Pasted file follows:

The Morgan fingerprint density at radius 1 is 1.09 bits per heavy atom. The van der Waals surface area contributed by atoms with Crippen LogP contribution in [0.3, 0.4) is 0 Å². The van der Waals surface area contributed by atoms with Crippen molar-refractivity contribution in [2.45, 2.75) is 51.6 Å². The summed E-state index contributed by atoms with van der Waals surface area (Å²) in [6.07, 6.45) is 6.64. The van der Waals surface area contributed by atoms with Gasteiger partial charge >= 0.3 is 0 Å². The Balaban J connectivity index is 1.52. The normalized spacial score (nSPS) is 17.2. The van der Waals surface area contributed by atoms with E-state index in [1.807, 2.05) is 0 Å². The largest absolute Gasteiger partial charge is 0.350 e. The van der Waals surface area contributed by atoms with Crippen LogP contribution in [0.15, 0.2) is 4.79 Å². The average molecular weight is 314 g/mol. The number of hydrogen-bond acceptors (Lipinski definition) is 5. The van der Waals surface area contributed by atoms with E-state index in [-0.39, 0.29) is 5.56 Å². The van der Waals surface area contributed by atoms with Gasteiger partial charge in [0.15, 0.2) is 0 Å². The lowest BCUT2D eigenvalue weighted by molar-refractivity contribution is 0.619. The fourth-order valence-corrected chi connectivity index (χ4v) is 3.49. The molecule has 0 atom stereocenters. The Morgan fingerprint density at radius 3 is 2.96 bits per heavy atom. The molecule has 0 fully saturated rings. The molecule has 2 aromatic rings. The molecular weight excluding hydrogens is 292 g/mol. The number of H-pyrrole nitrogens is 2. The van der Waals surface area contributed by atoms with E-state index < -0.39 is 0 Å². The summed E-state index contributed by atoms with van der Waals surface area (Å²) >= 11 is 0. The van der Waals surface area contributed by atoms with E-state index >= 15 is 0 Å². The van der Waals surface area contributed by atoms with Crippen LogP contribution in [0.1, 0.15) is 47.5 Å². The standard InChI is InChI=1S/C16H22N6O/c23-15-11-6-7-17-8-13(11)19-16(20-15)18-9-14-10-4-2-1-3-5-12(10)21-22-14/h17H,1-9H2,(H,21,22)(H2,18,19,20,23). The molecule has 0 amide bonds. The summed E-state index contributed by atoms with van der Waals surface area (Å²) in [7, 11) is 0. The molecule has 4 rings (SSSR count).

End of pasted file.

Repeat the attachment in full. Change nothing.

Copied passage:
The Morgan fingerprint density at radius 1 is 1.09 bits per heavy atom. The van der Waals surface area contributed by atoms with Crippen LogP contribution in [0.3, 0.4) is 0 Å². The van der Waals surface area contributed by atoms with Crippen molar-refractivity contribution in [2.45, 2.75) is 51.6 Å². The summed E-state index contributed by atoms with van der Waals surface area (Å²) in [6.07, 6.45) is 6.64. The van der Waals surface area contributed by atoms with Gasteiger partial charge >= 0.3 is 0 Å². The Balaban J connectivity index is 1.52. The normalized spacial score (nSPS) is 17.2. The van der Waals surface area contributed by atoms with E-state index in [1.807, 2.05) is 0 Å². The largest absolute Gasteiger partial charge is 0.350 e. The van der Waals surface area contributed by atoms with Crippen LogP contribution in [0.15, 0.2) is 4.79 Å². The average molecular weight is 314 g/mol. The number of hydrogen-bond acceptors (Lipinski definition) is 5. The van der Waals surface area contributed by atoms with E-state index in [-0.39, 0.29) is 5.56 Å². The van der Waals surface area contributed by atoms with Gasteiger partial charge in [0.15, 0.2) is 0 Å². The lowest BCUT2D eigenvalue weighted by molar-refractivity contribution is 0.619. The fourth-order valence-corrected chi connectivity index (χ4v) is 3.49. The molecule has 0 atom stereocenters. The Morgan fingerprint density at radius 3 is 2.96 bits per heavy atom. The molecule has 0 fully saturated rings. The molecule has 2 aromatic rings. The molecular weight excluding hydrogens is 292 g/mol. The number of H-pyrrole nitrogens is 2. The van der Waals surface area contributed by atoms with E-state index < -0.39 is 0 Å². The summed E-state index contributed by atoms with van der Waals surface area (Å²) >= 11 is 0. The van der Waals surface area contributed by atoms with E-state index >= 15 is 0 Å². The van der Waals surface area contributed by atoms with Crippen LogP contribution in [0.1, 0.15) is 47.5 Å². The standard InChI is InChI=1S/C16H22N6O/c23-15-11-6-7-17-8-13(11)19-16(20-15)18-9-14-10-4-2-1-3-5-12(10)21-22-14/h17H,1-9H2,(H,21,22)(H2,18,19,20,23). The molecule has 0 amide bonds. The summed E-state index contributed by atoms with van der Waals surface area (Å²) in [7, 11) is 0. The molecule has 4 rings (SSSR count).